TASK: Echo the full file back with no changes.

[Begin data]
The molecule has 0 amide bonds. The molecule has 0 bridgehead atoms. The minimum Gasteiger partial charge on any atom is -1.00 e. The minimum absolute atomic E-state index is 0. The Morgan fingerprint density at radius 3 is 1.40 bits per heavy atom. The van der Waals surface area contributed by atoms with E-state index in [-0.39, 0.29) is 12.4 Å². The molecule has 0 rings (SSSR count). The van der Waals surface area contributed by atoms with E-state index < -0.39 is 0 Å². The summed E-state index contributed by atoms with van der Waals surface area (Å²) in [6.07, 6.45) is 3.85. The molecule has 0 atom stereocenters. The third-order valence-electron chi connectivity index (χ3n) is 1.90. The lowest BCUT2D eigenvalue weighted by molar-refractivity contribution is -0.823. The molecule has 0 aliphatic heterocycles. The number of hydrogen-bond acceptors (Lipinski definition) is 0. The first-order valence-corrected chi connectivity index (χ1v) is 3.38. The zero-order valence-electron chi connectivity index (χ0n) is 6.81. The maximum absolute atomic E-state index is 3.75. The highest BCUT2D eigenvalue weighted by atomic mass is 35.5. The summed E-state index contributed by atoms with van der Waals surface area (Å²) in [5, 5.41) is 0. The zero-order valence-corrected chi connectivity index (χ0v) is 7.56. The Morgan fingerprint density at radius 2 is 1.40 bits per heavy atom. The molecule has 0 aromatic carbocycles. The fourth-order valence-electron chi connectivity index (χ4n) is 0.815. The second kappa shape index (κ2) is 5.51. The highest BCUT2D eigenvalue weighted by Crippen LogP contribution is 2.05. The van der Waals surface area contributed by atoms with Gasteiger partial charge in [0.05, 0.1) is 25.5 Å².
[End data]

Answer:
The molecule has 0 amide bonds. The molecule has 0 bridgehead atoms. The minimum Gasteiger partial charge on any atom is -1.00 e. The minimum absolute atomic E-state index is 0. The Morgan fingerprint density at radius 3 is 1.40 bits per heavy atom. The van der Waals surface area contributed by atoms with E-state index in [-0.39, 0.29) is 12.4 Å². The molecule has 0 rings (SSSR count). The van der Waals surface area contributed by atoms with E-state index < -0.39 is 0 Å². The summed E-state index contributed by atoms with van der Waals surface area (Å²) in [6.07, 6.45) is 3.85. The molecule has 0 atom stereocenters. The third-order valence-electron chi connectivity index (χ3n) is 1.90. The lowest BCUT2D eigenvalue weighted by molar-refractivity contribution is -0.823. The molecule has 0 aliphatic heterocycles. The number of hydrogen-bond acceptors (Lipinski definition) is 0. The first-order valence-corrected chi connectivity index (χ1v) is 3.38. The zero-order valence-electron chi connectivity index (χ0n) is 6.81. The maximum absolute atomic E-state index is 3.75. The highest BCUT2D eigenvalue weighted by atomic mass is 35.5. The summed E-state index contributed by atoms with van der Waals surface area (Å²) in [5, 5.41) is 0. The zero-order valence-corrected chi connectivity index (χ0v) is 7.56. The Morgan fingerprint density at radius 2 is 1.40 bits per heavy atom. The molecule has 0 aromatic carbocycles. The fourth-order valence-electron chi connectivity index (χ4n) is 0.815. The second kappa shape index (κ2) is 5.51. The highest BCUT2D eigenvalue weighted by Crippen LogP contribution is 2.05. The van der Waals surface area contributed by atoms with Gasteiger partial charge in [0.05, 0.1) is 25.5 Å².